Plants get sick too because of microbes and insect pests. They invade them. In the case of insect pests, they steal plants’ food and kill them. So, for example, winter moth infestation kills the plant.
What is Winter Moths?
Winter moths are invasive insect pests of both indoor and outdoor plants. Their origin is from Europe and Western Asia. However, they were first found in America in 1930. Winter moths are members of the insect order Lepidoptera. They voraciously feed on trees (tree trunks, leaf buds, and flower buds).
In houseplants, the female winter moths lay eggs in the soil, and then winter moth larvae aggressively feed on the leaves. Winter moth caterpillars or larvae harm the leaves, flowers buds, and leaf buds. Young larvae of winter moths are more damaging because they shred the leaves.
What Does the Winter Moth Look like?
Do Moths Lay Eggs in Winter?
The Life Cycle Of Winter Moths
The life cycle of winter moths is a four-stage process that involves eggs, larvae, or caterpillars, pupae, and adults. The winter moth’s lifecycle starts in mid-November when an adult male or female winter moth emerges from pupae.
The male winter moth is 0.7-0.9 inches long and light brown to tan in color. Male moths have wings, and all their four attachments have elongated scales that give a hairy appearance. The male winter moth is attracted to light and always present near lamps or lights (indoor or outdoor).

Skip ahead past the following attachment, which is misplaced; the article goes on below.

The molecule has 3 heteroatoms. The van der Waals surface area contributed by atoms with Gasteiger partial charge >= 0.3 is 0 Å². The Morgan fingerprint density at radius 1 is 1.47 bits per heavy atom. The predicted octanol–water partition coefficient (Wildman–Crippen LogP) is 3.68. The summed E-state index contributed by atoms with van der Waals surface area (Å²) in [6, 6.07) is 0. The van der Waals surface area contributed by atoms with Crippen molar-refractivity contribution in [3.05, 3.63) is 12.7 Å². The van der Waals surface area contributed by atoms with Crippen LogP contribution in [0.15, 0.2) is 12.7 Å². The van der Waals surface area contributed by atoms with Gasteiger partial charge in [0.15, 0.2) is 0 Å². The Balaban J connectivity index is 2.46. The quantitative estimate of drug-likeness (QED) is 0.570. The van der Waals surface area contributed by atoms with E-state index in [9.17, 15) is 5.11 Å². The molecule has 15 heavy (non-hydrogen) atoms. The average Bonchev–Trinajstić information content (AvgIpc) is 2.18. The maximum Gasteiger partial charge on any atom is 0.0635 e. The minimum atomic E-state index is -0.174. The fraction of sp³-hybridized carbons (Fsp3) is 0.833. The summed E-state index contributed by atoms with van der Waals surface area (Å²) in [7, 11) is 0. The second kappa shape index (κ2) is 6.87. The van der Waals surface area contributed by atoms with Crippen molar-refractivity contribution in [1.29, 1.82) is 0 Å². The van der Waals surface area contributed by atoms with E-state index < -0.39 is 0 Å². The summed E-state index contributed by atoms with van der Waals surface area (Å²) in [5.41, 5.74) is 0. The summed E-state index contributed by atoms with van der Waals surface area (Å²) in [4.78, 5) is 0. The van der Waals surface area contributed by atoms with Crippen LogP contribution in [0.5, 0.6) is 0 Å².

While female moths are 0.3 inches long, wingless, and of a gray color, the female moths cannot fly; therefore, they release sex pheromones to attract males. And they are usually found at the tree base. Female winter moths lay eggs in potting soil or deposit their eggs in the ground in houseplants. The egg count is 150-350 and not visible to the naked eye. The adult male then dies and eggs over winter.
In March, when the temperature is around 55℉, the eggs hatch, emerges tiny larvae or pale green caterpillars. The newly hatched caterpillars migrate towards leaves and turn into aggressive leaf eaters. As the pale green caterpillars grew, they turned green with blackish heads.
What Damage Do Winter Moths Do?
The adult winter moths (male and female) do not cause much damage to plants. But their larvae cause much damage to plants. Winter moth larvae are a defoliator as they feed on the leaf buds and flower buds. Their damage looks like bullet shots in heavily infested trees and indoor plant leaves.
The continuous feeding of winter moth caterpillars on leaves stresses the plant or kills it. Winter moth populations also cause defoliation, enhancing the attack of secondary pests.
How Do You Control Winter Moth?
One of the easiest and effective ways to control winter moths is prevention. To prevent the damage of moth species, it is wise to damage or suffocate the winter moth eggs before hatching.
Because when winter moth eggs hatch, the young larvae or caterpillars start feeding on young leaves very early. To control the caterpillars, treat the eggs with horticultural oils in early spring. It will prevent egg hatching.